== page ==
Screenwriters are getting it wrong about the climate crisis
Screenwriters are getting it wrong if they want their work to help us take action to address the climate crisis.
Writing in The New York Times Magazine, Peter C. Baker argues for a multi-dimensional approach to dramas showing the climate crisis. As he has it, and I think he’s right, is that writers usually focus on the flaws of a few individuals trying to cope with the climate crisis and assume that their individual problems will extend to the rest of us. In movies like George Clooney’s The Midnight Sky, we zoom in on “pathos and small moments of acceptance” instead of describing actions and solutions to the real problems that face us now. Baker calls up Elon Musk, who dreams of leaving this planet to go live on another before we fix our problems here. That sounds like more fun to most of us. It’s easier to write another zombie movie or focus in a man-against-the-system heroic drama. Looking at the interrelationship of bureaucracy, corporate greed, climate justice and race, and the collective good winning out over individual agency — winding all that together into a narrative is harder.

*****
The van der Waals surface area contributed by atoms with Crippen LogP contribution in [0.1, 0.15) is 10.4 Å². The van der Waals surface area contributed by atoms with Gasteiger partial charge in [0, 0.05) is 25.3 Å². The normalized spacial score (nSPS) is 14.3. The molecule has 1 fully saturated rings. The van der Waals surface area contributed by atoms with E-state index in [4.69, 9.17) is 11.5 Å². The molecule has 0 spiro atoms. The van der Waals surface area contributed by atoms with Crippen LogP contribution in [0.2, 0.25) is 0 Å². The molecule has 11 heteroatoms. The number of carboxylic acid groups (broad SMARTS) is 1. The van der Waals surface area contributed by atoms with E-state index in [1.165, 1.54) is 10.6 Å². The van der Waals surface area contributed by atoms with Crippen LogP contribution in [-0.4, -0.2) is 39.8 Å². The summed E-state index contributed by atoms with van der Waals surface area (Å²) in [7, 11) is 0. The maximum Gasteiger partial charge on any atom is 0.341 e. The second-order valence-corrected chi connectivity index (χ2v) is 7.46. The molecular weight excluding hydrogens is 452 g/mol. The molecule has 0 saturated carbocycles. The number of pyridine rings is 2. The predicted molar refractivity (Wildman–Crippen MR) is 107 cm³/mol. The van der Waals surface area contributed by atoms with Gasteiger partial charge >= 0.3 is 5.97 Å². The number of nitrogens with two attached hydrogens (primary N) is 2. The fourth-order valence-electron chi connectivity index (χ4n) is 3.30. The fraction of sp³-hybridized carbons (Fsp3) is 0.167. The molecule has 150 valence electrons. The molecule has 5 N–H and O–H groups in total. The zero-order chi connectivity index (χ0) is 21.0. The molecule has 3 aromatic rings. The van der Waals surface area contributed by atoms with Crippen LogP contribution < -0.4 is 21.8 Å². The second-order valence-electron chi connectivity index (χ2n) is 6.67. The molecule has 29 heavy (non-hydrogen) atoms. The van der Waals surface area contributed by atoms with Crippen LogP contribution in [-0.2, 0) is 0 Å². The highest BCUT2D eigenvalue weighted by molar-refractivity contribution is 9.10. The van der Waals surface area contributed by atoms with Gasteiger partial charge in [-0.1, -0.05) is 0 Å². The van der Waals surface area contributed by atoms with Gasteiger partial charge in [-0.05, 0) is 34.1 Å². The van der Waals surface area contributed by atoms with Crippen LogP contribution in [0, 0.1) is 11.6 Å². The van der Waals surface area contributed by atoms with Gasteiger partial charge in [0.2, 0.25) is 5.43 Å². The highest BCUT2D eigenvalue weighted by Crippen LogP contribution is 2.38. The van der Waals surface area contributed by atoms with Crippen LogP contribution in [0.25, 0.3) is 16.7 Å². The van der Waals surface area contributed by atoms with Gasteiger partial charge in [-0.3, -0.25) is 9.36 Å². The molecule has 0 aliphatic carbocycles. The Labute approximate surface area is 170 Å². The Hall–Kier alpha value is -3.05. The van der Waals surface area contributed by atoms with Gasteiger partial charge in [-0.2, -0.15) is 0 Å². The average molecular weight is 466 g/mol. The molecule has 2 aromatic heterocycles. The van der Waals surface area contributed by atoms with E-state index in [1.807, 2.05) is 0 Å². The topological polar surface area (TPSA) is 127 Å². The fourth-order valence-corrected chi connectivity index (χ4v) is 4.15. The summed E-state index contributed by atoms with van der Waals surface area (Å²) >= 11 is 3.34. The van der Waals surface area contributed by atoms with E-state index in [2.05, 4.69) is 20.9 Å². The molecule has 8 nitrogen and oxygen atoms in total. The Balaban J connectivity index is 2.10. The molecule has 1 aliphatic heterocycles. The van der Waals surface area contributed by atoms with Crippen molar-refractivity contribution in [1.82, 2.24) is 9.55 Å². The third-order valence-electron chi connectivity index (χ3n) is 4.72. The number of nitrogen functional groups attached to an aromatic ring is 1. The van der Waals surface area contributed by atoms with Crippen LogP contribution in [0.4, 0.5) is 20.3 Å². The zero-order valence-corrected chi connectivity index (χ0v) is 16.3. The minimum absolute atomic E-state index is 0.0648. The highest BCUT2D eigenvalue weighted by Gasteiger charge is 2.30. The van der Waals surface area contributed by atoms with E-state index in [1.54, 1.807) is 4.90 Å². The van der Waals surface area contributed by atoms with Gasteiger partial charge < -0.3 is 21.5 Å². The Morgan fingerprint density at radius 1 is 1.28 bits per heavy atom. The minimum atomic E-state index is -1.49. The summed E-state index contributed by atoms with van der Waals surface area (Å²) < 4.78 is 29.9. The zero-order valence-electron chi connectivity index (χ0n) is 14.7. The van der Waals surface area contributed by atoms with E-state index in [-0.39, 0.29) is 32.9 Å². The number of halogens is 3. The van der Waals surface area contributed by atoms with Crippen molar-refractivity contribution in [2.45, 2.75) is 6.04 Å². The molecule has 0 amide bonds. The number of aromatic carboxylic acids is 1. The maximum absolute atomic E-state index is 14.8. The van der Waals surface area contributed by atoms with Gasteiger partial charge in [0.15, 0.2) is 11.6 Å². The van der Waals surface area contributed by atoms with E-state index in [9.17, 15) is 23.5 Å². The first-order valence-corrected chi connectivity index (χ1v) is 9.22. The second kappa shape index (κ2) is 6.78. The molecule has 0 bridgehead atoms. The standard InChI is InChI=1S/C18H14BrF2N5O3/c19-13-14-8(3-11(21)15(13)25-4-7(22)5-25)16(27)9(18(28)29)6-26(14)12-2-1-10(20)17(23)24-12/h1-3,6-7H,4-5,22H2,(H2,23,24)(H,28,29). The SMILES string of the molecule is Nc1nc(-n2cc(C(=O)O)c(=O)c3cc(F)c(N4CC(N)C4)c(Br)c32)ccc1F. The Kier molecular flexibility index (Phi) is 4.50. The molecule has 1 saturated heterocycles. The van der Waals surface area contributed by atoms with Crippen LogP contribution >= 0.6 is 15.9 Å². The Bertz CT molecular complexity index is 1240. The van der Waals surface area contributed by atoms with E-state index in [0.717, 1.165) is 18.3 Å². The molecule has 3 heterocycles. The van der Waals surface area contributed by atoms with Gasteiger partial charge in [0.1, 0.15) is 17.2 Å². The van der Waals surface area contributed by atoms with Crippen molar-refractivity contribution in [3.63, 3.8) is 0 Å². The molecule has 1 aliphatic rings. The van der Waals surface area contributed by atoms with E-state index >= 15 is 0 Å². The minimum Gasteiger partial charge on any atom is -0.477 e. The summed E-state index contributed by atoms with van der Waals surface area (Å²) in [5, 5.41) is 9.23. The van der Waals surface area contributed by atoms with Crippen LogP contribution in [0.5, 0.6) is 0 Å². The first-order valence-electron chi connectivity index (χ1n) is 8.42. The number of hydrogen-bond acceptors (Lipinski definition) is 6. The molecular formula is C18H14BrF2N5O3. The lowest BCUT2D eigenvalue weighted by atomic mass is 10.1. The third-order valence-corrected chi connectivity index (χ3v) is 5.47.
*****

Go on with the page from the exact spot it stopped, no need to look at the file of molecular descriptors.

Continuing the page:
For most writers, turning out a script for an apocalypse movie turns on telling the story personally. Writers know to bring the narrative down to the personal level. It’s about survival, heroism, and regret. We, the audience, rarely get to learn anything about how the Bad Thing happened and why. As Baker has it, “it’s all too easy to imagine how the end of the world might work.” We can skip over the hard parts.
It’s not working anymore. We need something better. We need to see the next step in movies, television, and audio dramas, and that step would be showing us characters who face up to what we’ve done wrong to land where we’ve landed and to show us what to do about it now.